Serious air: How to get the right data when upgrading your plant's compressed air system

Plan your compressed air system for maximum efficiency and future flexibility.

By Ron Marshall, Certified Engineering Technologist

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Congrats! You’ve been given a project to upgrade your plant’s air system to properly supply a new plant expansion. Now the critical questions: How much compressed air are you using right now? What flow will your new system need? How do you size the system for maximum efficiency while providing enough flexibility for the future? You need to consider all of these when upgrading your compressed air system, but unfortunately, the answers often aren’t readily available or apparent. In addition, it’s prudent to plan for many circumstances instead of just one scenario. Here, we’ll explore some ways to do this and why you should.

Need for measurement

The first step in planning for the future is to develop a flow profile (Figure 1). But it’s tough to estimate the flow coming out of compressors just by looking at them or even by measuring the power consumption if you’re lucky enough to have submetering. Flow estimations depend on the compressor control mode, and the complexity of the control modes is enough to make your head spin.

Luckily, help is available. There are many compressed air companies offering system assessment services, also called a compressed air audit. Most major compressor suppliers have national audit teams, and there are often competent local personnel to perform basic measurements. These companies know enough about compressor control to be able to estimate accurately using compressor characteristics or to measure your flow profile with a flow meter.

When an assessment is done, temporary measurement power devices would be placed on all your running compressors to determine the electrical consumption; pressure loggers would measure critical system pressure points; and flow meters might also be installed to measure the air output. These meters would log system data for a significant period of time – long enough to establish a baseline reading of average, peak, and minimum levels. This baseline, say based on a few weeks of data, might then be used to project annual operating costs, assuming the same profile repeats itself over time. But the most important outcome would be the system flow profile.

Some of the most important parts of the flow profile:

  • Peak flows: This establishes the required flow capacity of your system. If the system can’t supply this flow, then low-pressure problems will occur.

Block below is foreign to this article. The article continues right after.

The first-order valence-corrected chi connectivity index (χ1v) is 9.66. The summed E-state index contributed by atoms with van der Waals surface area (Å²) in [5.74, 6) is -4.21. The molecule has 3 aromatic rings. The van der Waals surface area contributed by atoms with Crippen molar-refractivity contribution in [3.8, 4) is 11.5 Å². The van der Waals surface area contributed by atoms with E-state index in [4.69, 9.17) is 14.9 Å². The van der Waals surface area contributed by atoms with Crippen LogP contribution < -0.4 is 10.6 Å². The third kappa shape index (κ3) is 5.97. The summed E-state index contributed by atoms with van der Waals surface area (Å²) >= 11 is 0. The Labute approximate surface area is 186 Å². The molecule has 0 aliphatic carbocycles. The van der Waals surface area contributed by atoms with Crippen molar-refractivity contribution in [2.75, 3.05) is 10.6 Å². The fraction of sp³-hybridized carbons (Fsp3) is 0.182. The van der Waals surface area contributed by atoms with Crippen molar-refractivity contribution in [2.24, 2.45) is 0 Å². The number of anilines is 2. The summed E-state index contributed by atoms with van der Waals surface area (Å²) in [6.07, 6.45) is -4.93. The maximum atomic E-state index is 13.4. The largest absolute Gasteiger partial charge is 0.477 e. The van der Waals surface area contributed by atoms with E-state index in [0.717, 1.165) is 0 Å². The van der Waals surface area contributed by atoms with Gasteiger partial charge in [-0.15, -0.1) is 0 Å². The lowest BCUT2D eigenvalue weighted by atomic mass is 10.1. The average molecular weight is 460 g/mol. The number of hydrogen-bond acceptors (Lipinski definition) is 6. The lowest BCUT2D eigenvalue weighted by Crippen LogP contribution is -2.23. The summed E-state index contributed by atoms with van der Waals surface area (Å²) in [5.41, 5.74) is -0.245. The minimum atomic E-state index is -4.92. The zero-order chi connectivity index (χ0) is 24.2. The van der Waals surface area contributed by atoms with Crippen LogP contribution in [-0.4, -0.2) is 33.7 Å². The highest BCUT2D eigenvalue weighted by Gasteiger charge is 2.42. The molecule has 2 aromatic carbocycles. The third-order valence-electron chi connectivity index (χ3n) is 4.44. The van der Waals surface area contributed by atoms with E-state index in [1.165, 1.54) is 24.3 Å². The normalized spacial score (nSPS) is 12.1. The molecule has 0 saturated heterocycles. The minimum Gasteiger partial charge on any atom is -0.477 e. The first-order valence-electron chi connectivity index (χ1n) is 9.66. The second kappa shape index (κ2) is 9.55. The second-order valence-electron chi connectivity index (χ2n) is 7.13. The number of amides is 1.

• Average flows: This is the flow level where the compressors will spend the most time. For an efficient system, the compressors must be able to supply this load without wasted power. To do this, the system must have efficient “turndown.”
  • Minimum flows: Minimum flows often show the level of system leakage. For shift-oriented plants with little production during nights and weekends, this is often a time where any running compressor is at its least efficient.
  • Lowest pressure: The plant will have a required minimum pressure than must be achieved during the peak flow or else production will be affected.
  • Highest pressure: The highest plant pressure often occurs during the lowest flows. Extreme variability in pressure is a sign of poor compressor control.

System sizing

Once the system peak is established, then if a plant expansion is planned, the new load must be added to the old. The new load profile will have a characteristic shape of its own and will depend on what machines or operations will be implemented in any new area, how much air they will use, and when and how often they will operate. There might be hundreds of compressed air loads in a new part of a plant operating almost at random. There are logical ways to calculate these loads if equipment flows are known ahead of time and production levels are accurately estimated, but even with the best of spreadsheets, someone usually needs to polish up his or her crystal ball and do some guesswork.

This new load profile will overlay on top of the existing profile to create a new overall system characteristic. Sometime the peaks of both profiles will add if they are coincident, causing a new significantly higher peak. Other times, there will be no coincident flow, and the peak will change very little. This can all be very confusing and risky when facing a project of significant value.

When it comes to sizing of compressed air systems, very few people have ever been fired for oversizing a system. But it’s awfully embarrassing, and sometimes career-ending, to purchase and install a system that is too small, especially for projects costing in the high six figures. To prevent undersizing, the designers usually apply safety factors to equipment sizing.

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